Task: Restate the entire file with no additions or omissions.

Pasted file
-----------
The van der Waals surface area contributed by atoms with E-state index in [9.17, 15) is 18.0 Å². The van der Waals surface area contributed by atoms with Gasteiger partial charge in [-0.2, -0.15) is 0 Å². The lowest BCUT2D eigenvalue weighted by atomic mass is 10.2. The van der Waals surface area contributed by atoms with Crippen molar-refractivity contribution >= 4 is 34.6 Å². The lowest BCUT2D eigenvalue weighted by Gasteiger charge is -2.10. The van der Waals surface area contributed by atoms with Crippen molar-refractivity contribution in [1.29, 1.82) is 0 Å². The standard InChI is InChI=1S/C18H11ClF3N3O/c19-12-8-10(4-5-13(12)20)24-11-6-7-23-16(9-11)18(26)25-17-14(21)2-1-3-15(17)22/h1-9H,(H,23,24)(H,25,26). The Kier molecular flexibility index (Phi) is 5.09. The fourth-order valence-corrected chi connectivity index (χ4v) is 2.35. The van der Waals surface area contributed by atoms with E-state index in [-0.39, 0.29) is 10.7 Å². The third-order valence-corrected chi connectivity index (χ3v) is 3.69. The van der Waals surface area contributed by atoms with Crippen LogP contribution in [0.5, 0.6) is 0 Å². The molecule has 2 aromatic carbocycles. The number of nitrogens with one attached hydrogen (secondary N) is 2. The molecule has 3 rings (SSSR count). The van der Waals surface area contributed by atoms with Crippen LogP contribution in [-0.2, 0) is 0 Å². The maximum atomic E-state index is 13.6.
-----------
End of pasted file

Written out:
The van der Waals surface area contributed by atoms with E-state index in [9.17, 15) is 18.0 Å². The van der Waals surface area contributed by atoms with Gasteiger partial charge in [-0.2, -0.15) is 0 Å². The lowest BCUT2D eigenvalue weighted by atomic mass is 10.2. The van der Waals surface area contributed by atoms with Crippen molar-refractivity contribution >= 4 is 34.6 Å². The lowest BCUT2D eigenvalue weighted by Gasteiger charge is -2.10. The van der Waals surface area contributed by atoms with Crippen molar-refractivity contribution in [1.29, 1.82) is 0 Å². The standard InChI is InChI=1S/C18H11ClF3N3O/c19-12-8-10(4-5-13(12)20)24-11-6-7-23-16(9-11)18(26)25-17-14(21)2-1-3-15(17)22/h1-9H,(H,23,24)(H,25,26). The Kier molecular flexibility index (Phi) is 5.09. The fourth-order valence-corrected chi connectivity index (χ4v) is 2.35. The van der Waals surface area contributed by atoms with E-state index in [-0.39, 0.29) is 10.7 Å². The third-order valence-corrected chi connectivity index (χ3v) is 3.69. The van der Waals surface area contributed by atoms with Crippen LogP contribution in [0.5, 0.6) is 0 Å². The molecule has 2 aromatic carbocycles. The number of nitrogens with one attached hydrogen (secondary N) is 2. The molecule has 3 rings (SSSR count). The van der Waals surface area contributed by atoms with Crippen LogP contribution in [-0.2, 0) is 0 Å². The maximum atomic E-state index is 13.6.